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Devils in detail and project estimating fallacies

Patrick Weaver
April 18, 2012

Project estimating costs and durations can be done in great detail using Excel or more sophisticated tools. However, detailed is not synonymous with accurate! Excessive detail can reduce accuracy, devalue the estimate and create unrealistic expectations leading to failure when the project fails to achieve the impossible.

Unless the work is designed in its entirety and all subcontractors and specialists appointed before any work commences, it is impossible to accurately estimate the work in its entirety, in detail at the beginning of a project.

The Practice Standard for Project Estimating defines estimating as ‘The act of creating a quantitative assessment of the likely amount or outcome’; by definition, you estimate future work and therefore the actual outcome is unknown and uncertain. And importantly, you have no idea how uncertain: past performance is only an indicator of potential future performance, there are no guarantees!

Where this paper disagrees with the PMI standard is in the assumption that ‘The most accurate and most reliable estimate for a project can be developed with the use of a bottom-up estimating technique. Prerequisite to a bottom-up estimate is a detailed WBS [work breakdown structure], and a comprehensive list of project resources.’

Bottom up estimating is only more accurate for work in the short term where all relevant information is available and current. This means the technique works for small internal projects with a maximum duration of a few weeks and for the near term work on larger projects where the people involved in doing the work, the actual complications and degree of difficulty of the work and the current performance levels are known.

Greater accuracy can usually be obtained on larger projects using other techniques such as vendor bid analysis, parametric or analogous approaches. Adding inaccurate detail simply confuses the estimate without improving the accuracy of the overall answer.

Pragmatic estimation

Early in my career I had to estimate the time needed to plant 35,000 plants on a rocky hillside as part of the construction work for the Argyle Diamond Mine accommodation village (shown below).

With a labour rate of $60 per hour, every minute spent planting a plant added $35,000 to the project cost. With an expected crew of 15, the task duration changed by five days. After spending several days working on a second-by-second estimate to determine the accurate planting time for each type of plant and shrub, we abandoned the exercise and focused on understanding how long similar jobs had taken and how the work crews were organised. An analogous approach produced a more accurate and stable estimate.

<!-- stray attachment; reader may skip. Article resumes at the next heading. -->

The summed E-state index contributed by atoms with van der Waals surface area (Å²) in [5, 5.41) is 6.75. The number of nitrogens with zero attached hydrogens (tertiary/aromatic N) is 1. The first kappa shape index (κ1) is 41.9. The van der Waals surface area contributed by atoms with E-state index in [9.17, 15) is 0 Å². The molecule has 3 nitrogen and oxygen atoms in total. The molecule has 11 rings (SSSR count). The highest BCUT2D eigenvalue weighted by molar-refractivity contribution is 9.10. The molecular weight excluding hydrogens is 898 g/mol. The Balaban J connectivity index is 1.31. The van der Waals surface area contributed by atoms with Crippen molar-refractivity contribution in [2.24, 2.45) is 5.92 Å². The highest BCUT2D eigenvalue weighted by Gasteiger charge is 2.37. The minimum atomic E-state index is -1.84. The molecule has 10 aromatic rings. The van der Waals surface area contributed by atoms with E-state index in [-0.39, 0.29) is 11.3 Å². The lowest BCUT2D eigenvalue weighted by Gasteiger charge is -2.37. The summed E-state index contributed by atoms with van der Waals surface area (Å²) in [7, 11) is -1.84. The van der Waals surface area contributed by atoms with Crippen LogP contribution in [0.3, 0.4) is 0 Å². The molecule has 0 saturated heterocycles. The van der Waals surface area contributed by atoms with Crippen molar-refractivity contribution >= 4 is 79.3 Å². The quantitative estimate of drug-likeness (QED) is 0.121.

The generation of a details estimate also needs to be managed from a perception/expectation perspective. An estimate of $10,988,547.55 is no more valid than the estimate stated in more realistic terms such as; $11 million with a probable range between +10% and -5%. The precisely wrong number calculated to the nearest cent will raise the expectations of a range of stakeholders as to degree of accuracy that can be achieved in an estimate, leading to ‘perceived failure’ when the stakeholder’s unrealistic expectations are not realised. It only takes a cost increase of $2,000 (an estimating error of 0.02%) for the project to ‘fail’ because the costs have ‘blown out’ to more than $11 million.

The concept of ‘schedule density’, a form of ‘progressive elaboration’, offers a pragmatic approach to managing estimates and achieving the project’s overall objectives. Activities are progressively expanded to greater levels of ‘density’ as more information becomes available:

  • Low density is appropriate for work, which is intended to take place 12 months or more in the future. Tasks may be several months in duration.
  • Medium density is appropriate for work, which is intended to take place between three and nine months after the schedule date. At this stage the work should be designed in sufficient detail to be allocated to contractors, or subcontractors. Task durations should not exceed two months.
  • High-density scheduling is an essential prerequisite for undertaking work. The schedule is prepared with the people doing the work. Task durations should be no more than the update cycle.

A similar approach works for cost estimates, particularly given the cost of an activity is a factor of its duration and resource usage. Importantly, as the density is increased, adjustments to the plan take into account actual performance to date, available resources, work content, difficulty and other factors necessary to achieve the overall schedule objectives.

In summary, a good estimate is realistic based on the information available, supported by a pragmatic assessment of the likely error range. Adding excessive detail when the detailed information is guessed rather than known destroys the value of the estimate in a fog of inaccurate data. The false perception of accuracy created by the heap of data creates false expectations and prevents sensible management of the project based on what is really known.

Patrick Weaver
Patrick Weaver is the managing director of Mosaic Project Services and the business manager of Stakeholder Management Pty Ltd. He has been a member of both PMI and AIPM since 1986 and is a member of the Asia Pacific Forum of the Chartered Institute of Building. In addition to his work on ISO 21500, he has contributed to a range of standards developments with PMI, CIOB and AIPM.
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